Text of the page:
• A physical establishment whose primary function is in-patient treatment and therapies only for Veterans. It would provide a personalized approach to treatment and involve families.
  • Secondary functions would include various forms of research, including new cutting-edge sleep studies and Eye Movement Desensitization and Reprocessing (EMDR). There would be connection to all OSI’s.
  • If it is an asset to Royal Canadian Mounted Police (RCMP) and first responders, then it could be made available to them. (Some MHAG members questioned why the COE would be available for any other group, other than first responders, which was in the Minister’s mandate letter).
  • The facility should not look like a place for sick people. There should be no triggers. It should include activities and opportunities for Veterans to gain clarity (hiking, canoeing, climbing, etc.).
  • It should be located near an airport, within 1.5 hours of a major hospital, with families accommodated nearby.

The sub-group requested information to help them with their work, including access to the Canadian Institute for Military and Veteran Health Research (CIMVHR) conference, and to those in government working on the COE.

Alternative Mental Health Treatments

A MHAG member briefed on Aboriginal mental health treatments which could be considered for treatment of Veterans’ mental health issues such as PTSD.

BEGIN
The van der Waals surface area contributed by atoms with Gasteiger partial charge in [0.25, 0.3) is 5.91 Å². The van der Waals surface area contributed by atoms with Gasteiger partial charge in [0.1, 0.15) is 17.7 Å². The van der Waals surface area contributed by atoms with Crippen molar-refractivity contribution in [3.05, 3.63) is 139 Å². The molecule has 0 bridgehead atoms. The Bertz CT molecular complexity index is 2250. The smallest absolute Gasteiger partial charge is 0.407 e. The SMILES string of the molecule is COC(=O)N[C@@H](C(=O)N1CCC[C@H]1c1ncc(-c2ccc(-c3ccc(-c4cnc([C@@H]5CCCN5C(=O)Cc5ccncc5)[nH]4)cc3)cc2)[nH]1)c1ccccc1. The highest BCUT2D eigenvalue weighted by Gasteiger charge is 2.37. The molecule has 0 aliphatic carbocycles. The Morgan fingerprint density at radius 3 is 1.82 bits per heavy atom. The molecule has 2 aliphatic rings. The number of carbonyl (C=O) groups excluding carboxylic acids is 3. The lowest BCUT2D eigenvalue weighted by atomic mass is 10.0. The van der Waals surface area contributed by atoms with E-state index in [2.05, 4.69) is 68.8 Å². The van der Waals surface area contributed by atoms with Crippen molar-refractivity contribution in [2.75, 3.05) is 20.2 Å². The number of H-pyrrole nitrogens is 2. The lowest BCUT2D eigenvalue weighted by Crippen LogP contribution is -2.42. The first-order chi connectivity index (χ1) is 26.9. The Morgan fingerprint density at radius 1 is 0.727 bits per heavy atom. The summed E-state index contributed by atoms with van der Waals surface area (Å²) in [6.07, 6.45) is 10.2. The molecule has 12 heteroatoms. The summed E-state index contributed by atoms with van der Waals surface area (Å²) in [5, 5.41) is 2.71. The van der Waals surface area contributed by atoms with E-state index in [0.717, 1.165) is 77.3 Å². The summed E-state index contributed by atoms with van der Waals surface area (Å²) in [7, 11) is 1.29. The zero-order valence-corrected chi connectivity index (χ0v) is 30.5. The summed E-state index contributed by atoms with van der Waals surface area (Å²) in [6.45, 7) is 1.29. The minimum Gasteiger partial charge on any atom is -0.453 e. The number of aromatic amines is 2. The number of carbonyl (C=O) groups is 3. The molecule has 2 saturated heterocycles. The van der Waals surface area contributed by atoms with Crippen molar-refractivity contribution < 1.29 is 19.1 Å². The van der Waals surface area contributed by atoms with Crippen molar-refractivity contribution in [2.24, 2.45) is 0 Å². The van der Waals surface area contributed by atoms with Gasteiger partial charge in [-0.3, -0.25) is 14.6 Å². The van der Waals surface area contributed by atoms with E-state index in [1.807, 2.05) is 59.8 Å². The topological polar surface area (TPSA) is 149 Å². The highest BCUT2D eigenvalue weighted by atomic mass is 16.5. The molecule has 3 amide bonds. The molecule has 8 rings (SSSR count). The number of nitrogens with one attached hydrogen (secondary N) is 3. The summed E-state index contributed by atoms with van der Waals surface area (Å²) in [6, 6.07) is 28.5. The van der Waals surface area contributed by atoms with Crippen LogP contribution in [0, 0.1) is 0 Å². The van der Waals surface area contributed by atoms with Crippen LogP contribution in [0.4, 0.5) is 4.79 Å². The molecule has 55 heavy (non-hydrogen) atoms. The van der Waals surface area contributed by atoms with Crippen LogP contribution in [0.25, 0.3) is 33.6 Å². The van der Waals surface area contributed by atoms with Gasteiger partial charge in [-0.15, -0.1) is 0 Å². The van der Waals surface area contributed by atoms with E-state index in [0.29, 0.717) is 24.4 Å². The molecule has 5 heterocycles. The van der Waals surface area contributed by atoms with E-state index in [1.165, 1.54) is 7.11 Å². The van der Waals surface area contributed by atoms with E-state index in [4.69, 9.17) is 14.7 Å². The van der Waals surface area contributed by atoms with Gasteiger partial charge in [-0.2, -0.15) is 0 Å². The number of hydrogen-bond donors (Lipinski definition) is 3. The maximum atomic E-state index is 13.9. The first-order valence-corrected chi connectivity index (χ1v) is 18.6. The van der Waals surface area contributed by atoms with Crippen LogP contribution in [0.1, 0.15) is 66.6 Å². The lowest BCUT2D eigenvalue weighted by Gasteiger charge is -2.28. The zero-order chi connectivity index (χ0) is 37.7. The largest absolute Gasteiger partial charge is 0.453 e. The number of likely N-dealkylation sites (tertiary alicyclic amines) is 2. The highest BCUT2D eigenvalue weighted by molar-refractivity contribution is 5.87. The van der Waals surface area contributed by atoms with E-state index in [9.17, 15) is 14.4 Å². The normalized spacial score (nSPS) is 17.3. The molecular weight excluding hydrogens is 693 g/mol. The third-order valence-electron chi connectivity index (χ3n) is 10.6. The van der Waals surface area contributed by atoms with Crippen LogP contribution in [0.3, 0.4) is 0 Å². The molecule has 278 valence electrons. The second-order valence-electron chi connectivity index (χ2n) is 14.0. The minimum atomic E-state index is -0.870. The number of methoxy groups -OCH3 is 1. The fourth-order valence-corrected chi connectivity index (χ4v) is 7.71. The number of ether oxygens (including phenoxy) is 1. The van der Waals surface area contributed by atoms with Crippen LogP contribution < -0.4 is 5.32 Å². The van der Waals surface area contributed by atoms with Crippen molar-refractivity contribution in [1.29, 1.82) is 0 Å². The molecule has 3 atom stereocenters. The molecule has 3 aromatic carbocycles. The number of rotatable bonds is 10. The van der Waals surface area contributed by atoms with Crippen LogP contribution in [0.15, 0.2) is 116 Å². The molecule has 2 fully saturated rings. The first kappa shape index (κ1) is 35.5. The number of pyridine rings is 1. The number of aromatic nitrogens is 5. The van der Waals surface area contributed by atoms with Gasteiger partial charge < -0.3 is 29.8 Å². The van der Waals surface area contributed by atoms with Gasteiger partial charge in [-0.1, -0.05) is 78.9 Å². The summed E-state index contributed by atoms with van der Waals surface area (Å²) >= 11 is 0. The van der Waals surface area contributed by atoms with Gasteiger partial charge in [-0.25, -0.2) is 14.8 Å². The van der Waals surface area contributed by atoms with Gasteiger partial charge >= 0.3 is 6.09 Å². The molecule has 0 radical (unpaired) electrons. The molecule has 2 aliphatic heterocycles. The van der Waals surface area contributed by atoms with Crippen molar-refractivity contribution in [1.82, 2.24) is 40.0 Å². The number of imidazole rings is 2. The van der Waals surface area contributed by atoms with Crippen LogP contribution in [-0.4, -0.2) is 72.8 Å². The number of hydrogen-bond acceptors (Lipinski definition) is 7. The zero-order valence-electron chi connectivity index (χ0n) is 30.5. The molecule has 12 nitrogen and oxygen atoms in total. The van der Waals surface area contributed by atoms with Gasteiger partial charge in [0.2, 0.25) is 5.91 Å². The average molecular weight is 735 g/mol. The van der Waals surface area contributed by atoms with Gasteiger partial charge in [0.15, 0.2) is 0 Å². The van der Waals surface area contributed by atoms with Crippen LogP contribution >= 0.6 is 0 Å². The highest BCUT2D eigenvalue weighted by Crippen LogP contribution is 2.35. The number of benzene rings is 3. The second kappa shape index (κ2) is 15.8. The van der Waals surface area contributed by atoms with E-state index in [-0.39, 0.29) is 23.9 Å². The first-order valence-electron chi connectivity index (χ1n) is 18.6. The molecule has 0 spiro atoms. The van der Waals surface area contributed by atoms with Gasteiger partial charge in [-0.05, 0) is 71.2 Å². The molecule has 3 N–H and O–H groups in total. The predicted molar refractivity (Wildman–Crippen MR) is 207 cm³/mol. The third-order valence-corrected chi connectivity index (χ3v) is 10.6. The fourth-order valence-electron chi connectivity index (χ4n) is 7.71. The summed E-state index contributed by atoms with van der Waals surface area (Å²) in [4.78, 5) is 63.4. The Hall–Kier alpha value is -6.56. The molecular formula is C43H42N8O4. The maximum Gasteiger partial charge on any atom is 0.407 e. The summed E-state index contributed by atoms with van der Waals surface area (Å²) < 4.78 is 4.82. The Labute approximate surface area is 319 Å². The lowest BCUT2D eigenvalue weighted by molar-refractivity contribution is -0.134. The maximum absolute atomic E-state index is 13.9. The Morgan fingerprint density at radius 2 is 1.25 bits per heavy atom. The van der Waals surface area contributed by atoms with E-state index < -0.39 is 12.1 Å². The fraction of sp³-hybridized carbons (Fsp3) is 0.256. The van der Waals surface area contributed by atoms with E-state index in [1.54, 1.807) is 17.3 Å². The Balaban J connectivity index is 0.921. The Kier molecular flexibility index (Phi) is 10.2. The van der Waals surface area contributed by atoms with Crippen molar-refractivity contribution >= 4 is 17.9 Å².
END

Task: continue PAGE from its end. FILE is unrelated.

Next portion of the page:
In North America, Navajo Indians were first to recognize PTSD, calling it a Warrior’s Sickness. Elders found that reconnecting to Mother earth was the way to bring the Warrior’s spirit back, and developed ceremonies involving sweat lodges where individuals could purge toxins and find mental, spiritual and physical healing. For this reason, it is important to have “genuine” Elders in any program. These ceremonies have been quite successful and could be an alternative for some Veterans, not just Aboriginals. The sweat lodge ceremony can heal in the following ways:

  • Mental: allows individuals to free their minds of distractions and offer clarity.
  • Spiritual: provides connection to the planet, nature, Mother Earth.
  • Physical: provides anti-bacterial and wound healing (depending on the extent).
  • Family: the strongest element of healing, and to the healing ceremony.

Mental Health Strategy

Members expressed an interest in advising Veterans Affairs Canada on its draft Mental Health Strategy. The department committed to seek the Advisory Group’s input at a future meeting.

Suicide Prevention

It was suggested that a sub-group be formed to address the issue of suicide prevention. Others preferred that the Advisory Group as a whole provide advice and recommendations on ways to prevent Veterans from “getting to the brink.” Members agreed that the focus should be on experience-based research, and any program built must take the military culture into account. Mental health care should take place before a soldier releases from the Canadian Armed Forces. Additionally, peers who can be there for a colleague in crisis are an essential part of any suicide prevention strategy.

The VAC co-chair indicated there is a suicide prevention framework, and that VAC is working closely with the Department of National Defense on it. National Defence is looking at a comprehensive approach, throughout the career journey of a member, from recruitment to retirement or release from the Forces and transition to civilian life. It has a program called the Road to Mental Readiness (R2MR).